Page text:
13 December 2013
Call to end modern day slavery
An anti-slavery coalition is calling on the government to add strong measures to the draft Modern Slavery Bill so it is effective and reduces trafficking and slavery.
The Evangelical Alliance and 14 other organisations make up the coalition, including A21 Campaign, CARE, The Salvation Army, Hope for Justice, Love 146, International Justice Mission and Stop the Traffik.
The coalition briefing calls for an end to modern slavery once and for all: "The transatlantic slave trade was banned in 1807 and slavery was abolished across the British Empire in 1834, yet it is still with us today. Children are sold into slavery to pay family debts; people pay for passage, only to be trafficked over borders and find forced labour conditions rather than freedom ... this must end."
Dr Dave Landrum, director of advocacy at the Evangelical Alliance, said: "For evangelicals this is unfinished business. We've been fighting slavery for hundreds of years, and we are still at it today. This bill needs to live up to its promise. It has the potential to tackle modern slavery but needs to listen to the campaign groups in order to achieve that aim. Together as organisations motivated by our Christian faith we call on the government to act and strengthen the bill so it can bring freedom to many caught in slavery."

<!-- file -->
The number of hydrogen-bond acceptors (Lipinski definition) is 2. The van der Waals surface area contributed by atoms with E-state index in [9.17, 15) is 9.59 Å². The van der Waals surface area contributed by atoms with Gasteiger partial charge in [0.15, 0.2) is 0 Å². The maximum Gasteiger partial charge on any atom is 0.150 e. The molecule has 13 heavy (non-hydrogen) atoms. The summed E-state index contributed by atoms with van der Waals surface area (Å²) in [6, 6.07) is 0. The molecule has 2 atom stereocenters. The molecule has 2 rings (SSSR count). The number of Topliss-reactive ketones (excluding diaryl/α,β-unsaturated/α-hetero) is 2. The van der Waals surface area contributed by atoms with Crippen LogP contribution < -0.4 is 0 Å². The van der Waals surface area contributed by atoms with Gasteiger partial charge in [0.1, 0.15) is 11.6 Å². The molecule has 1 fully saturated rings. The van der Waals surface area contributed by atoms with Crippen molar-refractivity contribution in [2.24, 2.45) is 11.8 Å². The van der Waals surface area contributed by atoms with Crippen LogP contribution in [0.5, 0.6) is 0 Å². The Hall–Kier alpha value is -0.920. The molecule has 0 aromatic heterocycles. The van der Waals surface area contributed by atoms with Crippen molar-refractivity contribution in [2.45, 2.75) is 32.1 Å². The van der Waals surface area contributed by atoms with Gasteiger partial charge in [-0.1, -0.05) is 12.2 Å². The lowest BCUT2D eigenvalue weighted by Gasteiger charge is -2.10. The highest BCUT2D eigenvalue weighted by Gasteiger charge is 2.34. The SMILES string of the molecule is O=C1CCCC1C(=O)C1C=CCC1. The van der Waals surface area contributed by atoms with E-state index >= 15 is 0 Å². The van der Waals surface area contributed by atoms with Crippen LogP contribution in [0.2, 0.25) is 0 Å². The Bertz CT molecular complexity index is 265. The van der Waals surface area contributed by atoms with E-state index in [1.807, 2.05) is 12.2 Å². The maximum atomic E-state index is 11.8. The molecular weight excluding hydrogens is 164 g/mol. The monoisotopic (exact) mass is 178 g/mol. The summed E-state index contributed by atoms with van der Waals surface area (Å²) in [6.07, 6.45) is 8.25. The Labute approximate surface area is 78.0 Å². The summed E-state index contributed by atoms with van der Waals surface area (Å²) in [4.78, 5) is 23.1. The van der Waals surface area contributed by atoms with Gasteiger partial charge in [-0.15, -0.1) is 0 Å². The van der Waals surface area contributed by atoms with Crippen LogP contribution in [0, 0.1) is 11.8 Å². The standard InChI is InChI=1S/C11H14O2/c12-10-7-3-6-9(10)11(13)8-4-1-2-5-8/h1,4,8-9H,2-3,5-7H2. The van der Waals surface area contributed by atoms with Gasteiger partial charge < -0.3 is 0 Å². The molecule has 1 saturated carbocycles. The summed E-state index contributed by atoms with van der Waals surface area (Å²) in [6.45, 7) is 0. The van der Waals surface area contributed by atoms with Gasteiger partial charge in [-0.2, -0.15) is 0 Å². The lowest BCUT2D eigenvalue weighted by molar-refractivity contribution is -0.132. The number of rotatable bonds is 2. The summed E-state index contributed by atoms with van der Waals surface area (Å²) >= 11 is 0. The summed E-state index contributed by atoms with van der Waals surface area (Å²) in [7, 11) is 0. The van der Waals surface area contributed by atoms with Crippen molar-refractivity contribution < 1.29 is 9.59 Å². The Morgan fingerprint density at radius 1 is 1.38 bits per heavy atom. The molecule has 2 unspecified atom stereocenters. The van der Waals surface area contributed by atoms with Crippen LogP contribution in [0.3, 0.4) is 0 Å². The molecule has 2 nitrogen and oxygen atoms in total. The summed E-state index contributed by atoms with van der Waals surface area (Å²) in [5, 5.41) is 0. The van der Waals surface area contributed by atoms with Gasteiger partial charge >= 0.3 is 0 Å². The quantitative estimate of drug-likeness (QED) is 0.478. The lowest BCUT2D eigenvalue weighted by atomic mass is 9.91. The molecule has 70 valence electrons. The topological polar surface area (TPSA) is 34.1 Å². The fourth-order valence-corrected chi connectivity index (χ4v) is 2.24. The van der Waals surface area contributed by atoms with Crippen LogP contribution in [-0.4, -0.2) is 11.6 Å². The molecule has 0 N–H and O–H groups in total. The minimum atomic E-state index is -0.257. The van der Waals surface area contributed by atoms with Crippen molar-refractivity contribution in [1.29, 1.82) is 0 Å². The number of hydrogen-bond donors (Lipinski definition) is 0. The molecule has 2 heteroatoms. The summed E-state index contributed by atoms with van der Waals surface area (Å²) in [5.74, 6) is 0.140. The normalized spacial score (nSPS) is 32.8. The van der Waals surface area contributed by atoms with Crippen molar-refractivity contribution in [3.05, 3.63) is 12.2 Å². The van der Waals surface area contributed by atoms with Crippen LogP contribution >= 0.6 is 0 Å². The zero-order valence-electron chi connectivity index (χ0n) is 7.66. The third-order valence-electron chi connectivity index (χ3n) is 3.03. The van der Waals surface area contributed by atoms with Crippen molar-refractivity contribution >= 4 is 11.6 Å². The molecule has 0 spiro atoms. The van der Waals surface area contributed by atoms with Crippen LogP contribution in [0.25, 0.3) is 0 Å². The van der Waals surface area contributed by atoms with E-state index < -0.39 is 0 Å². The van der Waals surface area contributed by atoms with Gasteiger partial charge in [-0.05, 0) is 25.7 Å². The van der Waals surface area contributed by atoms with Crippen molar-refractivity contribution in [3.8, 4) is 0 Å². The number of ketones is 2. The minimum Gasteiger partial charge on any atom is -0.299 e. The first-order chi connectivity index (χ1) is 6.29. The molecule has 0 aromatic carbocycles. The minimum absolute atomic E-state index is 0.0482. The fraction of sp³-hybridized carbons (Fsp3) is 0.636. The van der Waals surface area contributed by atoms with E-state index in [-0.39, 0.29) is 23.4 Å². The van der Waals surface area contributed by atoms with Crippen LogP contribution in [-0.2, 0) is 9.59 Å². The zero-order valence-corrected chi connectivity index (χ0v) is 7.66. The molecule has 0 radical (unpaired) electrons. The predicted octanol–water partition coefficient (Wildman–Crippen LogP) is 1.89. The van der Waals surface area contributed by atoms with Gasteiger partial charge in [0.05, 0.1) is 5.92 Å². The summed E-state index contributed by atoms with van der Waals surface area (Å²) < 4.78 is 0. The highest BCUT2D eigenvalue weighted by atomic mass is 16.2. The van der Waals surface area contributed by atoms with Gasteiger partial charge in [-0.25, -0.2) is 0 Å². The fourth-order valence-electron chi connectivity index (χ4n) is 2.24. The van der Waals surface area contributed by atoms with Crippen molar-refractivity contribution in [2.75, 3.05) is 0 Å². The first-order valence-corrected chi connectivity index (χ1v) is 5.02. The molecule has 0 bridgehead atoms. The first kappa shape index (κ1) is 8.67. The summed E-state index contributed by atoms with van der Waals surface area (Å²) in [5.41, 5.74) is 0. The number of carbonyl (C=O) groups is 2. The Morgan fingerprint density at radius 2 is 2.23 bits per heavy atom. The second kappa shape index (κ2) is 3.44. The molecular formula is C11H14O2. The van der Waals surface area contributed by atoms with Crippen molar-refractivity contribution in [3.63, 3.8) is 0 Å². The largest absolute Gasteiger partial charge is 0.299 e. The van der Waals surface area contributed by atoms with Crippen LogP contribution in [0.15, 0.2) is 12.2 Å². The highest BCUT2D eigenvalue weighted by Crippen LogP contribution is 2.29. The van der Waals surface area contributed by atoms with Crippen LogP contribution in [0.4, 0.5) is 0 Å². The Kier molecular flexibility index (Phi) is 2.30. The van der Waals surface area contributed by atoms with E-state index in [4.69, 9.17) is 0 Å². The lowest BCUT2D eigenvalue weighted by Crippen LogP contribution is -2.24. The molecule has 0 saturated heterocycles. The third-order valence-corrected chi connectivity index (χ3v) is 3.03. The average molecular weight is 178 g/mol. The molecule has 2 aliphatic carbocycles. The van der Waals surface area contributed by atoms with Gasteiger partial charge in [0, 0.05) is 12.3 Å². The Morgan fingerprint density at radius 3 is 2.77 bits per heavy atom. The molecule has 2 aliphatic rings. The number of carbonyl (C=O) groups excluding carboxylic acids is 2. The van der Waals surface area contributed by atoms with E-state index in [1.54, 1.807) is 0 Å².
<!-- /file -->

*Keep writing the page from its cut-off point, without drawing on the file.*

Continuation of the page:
The call comes today, as the government issues their draft of the Modern Slavery Bill and Frank Field MP publishes his evidence review. Following the publication of the Centre for Social Justice's report It Happens Here in March 2013, pressure has built for the government to introduce a new law. The proposals increase the maximum sentences and bring together offences currently dealt with under different strands of the legal system.
Churches are urged to meet with their MPs and encourage them to take a strong and uncompromising stance against all shades and forms of modern-day slavery when the bill comes up for debate at Westminster in 2014
Specifically, the coalition wants the government to act in three ways: to put a special focus on victims, ensuring they are properly identified, able to receive immediate assistance and that the circumstances of their victimisation are fully investigated; to ensure the anti-slavery commissioner is accountable to parliament and able to speak across all parties, give a voice to victims, and have the power to launch inquiries, publish findings and hold the culpable to account. Third, it is calling for the law to insist on greater transparency by requiring businesses to make public their information on measures taken to eradicate modern slavery from their supply chains and business practices.
The evidence review conducted by Frank Field – and published simultaneously to the draft bill – identified similar areas for improvement in the draft bill and the anti-slavery groups hope the government will refine the bill to incorporate these aspects.
Nola Leach, chief executive of CARE, commented: "The government must seize this opportunity to set a new standard in the care and protection of survivors. A bill without victims at its heart will be only a half measure. Together, we must act to support the vulnerable and expose those who exploit them."
Terry Tennens, executive director of International Justice Mission UK, said: "From extensive international experience, IJM has learned that holding institutions designed for security and protection accountable is a highly effective way of protecting the vulnerable from violence and exploitation."